COVID-19: What Should Employers Consider As They Draft A Return To Work Policy?
Employers are being encouraged to help flatten the curb by creating a culture that actively encourages and supports a policy requesting that sick workers stay at home.
With the White House unveiling its guidelines for opening up America again, responsibility has been placed on states and local officials to assess their preparedness to stay ahead of the spread of COVID-19, and when ready, reopen their economies. In anticipation of resuming operations in the new normal, the White House has also charged employers to “develop and implement appropriate policies” to keep workers and patrons safe from contagion. In doing so, employers should weigh their legal obligations with emerging guidance from health authorities when building their COVID-19 return to work policy.
The Legal Standards
The Occupational Safety and Health Act of 1970 (OSHA) was passed to help ensure safe and healthful working conditions for American workers. For workers whose jobs place them in direct and continuous contact with the novel coronavirus, OSHA has established standards concerning the use of personal proactive equipment, like gloves, masks, and face shields. For all employers, the Act’s “General Duty Clause” requires that employers provide “employment and a place of employment which are free from recognized hazards that are causing or likely to cause the death or serious physical harm to [its] employees.”
Seeing as the transmission of the coronavirus generally occurs via respiratory means from close personal contact with others, employers in the U.S. have a duty to devise and implement a plan that keeps their workers safe from the disease. However, in doing so, employers must act in a way that is well-reasoned in its approach and not discriminatory in its application.
– EEOC & ADA
The Equal Employment Opportunity Commission (EEOC) is responsible for enforcing anti-discrimination laws affecting the workplace, including the Americans with Disabilities Act (ADA). The ADA prohibits employers, in part, from discriminating against workers with specific health ailments that substantially limit activities that are considered fundamental to life such as speech, sight, mobility, and the ability to work and care for oneself. To curb discrimination, the ADA prohibits employers from engaging in medical examinations of its workers unless that action is “job-related and consistent with business necessity.” However, in times of a pandemic, while ADA rules continue to apply, they must not interfere with an employer’s ability to fight COVID-19 per guidance from health authorities, including the Center for Disease Control and Prevention (CDC).
Guidance Towards a Policy
The CDC has issued guidance that may assist in the prevention of exposure to COVID-19 in a non-healthcare workplace setting. The CDC’s advice intersects with EEOC and OSHA oversight. It is aimed at providing employers with actionable information that they can use as they develop and implement policies as recommended by the White House for opening America.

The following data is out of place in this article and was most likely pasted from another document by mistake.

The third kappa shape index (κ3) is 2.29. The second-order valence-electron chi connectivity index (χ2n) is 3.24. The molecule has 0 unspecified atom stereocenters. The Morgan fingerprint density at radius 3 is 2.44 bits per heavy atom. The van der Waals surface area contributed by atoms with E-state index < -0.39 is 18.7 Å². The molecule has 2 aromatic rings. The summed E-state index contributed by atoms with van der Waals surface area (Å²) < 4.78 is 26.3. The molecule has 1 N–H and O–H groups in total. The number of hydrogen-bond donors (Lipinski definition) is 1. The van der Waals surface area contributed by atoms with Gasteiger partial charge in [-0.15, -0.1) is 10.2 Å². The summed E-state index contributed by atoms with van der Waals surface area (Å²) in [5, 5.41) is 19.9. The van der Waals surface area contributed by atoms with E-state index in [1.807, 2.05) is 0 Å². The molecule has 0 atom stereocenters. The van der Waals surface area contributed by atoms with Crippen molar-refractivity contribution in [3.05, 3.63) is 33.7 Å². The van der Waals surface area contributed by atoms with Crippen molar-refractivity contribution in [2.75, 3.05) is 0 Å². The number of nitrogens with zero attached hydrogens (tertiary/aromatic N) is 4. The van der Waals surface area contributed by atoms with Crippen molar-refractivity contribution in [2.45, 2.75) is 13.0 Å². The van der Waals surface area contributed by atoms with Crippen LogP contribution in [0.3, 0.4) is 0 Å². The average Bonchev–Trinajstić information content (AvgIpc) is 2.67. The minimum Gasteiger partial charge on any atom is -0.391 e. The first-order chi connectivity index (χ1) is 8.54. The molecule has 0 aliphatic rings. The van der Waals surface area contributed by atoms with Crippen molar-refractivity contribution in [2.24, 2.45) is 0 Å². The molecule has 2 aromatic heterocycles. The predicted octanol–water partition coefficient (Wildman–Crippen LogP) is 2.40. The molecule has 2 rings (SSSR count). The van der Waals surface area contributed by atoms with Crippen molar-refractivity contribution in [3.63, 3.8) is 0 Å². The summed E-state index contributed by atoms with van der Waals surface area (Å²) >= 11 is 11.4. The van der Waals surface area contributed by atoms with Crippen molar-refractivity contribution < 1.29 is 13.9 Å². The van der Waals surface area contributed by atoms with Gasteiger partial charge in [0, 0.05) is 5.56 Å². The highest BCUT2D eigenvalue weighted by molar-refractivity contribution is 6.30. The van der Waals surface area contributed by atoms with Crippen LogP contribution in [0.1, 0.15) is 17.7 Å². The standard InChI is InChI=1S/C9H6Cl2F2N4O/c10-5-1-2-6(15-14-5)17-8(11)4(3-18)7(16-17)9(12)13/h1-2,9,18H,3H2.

Policy considerations include:
– Flattening the curve
The CDC recommends that employers create a culture that actively encourages and supports a policy requesting that sick workers stay at home. Workers who exhibit a respiratory illness while at work should be separated from all other workers and sent home. Employers should be flexible with sick-time, accrued time off, or other out of office policies and allow workers to use any type of leave available. Workers who have been advised by a healthcare practitioner to stay at home may be subject to a leave law; workers who stay home solely at the employer’s guidance may not be. Therefore, employers should proceed with caution when assessing an out of office request and review their policy against Federal and State leave laws.
Employers should also modify the workplace to help reduce COVID-19 contamination. OHSA guidance includes eliminating communal desks, or other shared work equipment and tools when possible. Social distancing measures should also be implemented to allow workers to remain six feet apart. Block scheduling, delayed starts, and telework should be encouraged to reduce overcrowding in the workplace.
– Maintaining a healthy workforce
The EEOC has provided guidance that permits testing and medical exams pursuant to the COVID-19 pandemic. However, that guidance differs depending on the pre-hire or post-hire nature of the relationship with the worker. Employers should take heed to revise their pre-hire policies and return to work policies accordingly to help ensure a safe workplace.
Before the start of employment, but after a conditional job offer has been made, applicants for employment may be screened for symptoms of COVID-19. If an employer proceeds with screening qualified applicants, it should do so for all new workers performing the same role. Employers may delay the start of workers exhibiting COVID-19 symptoms or may withdraw the job offer altogether if they are not able to reasonably accommodate the need for a later start date.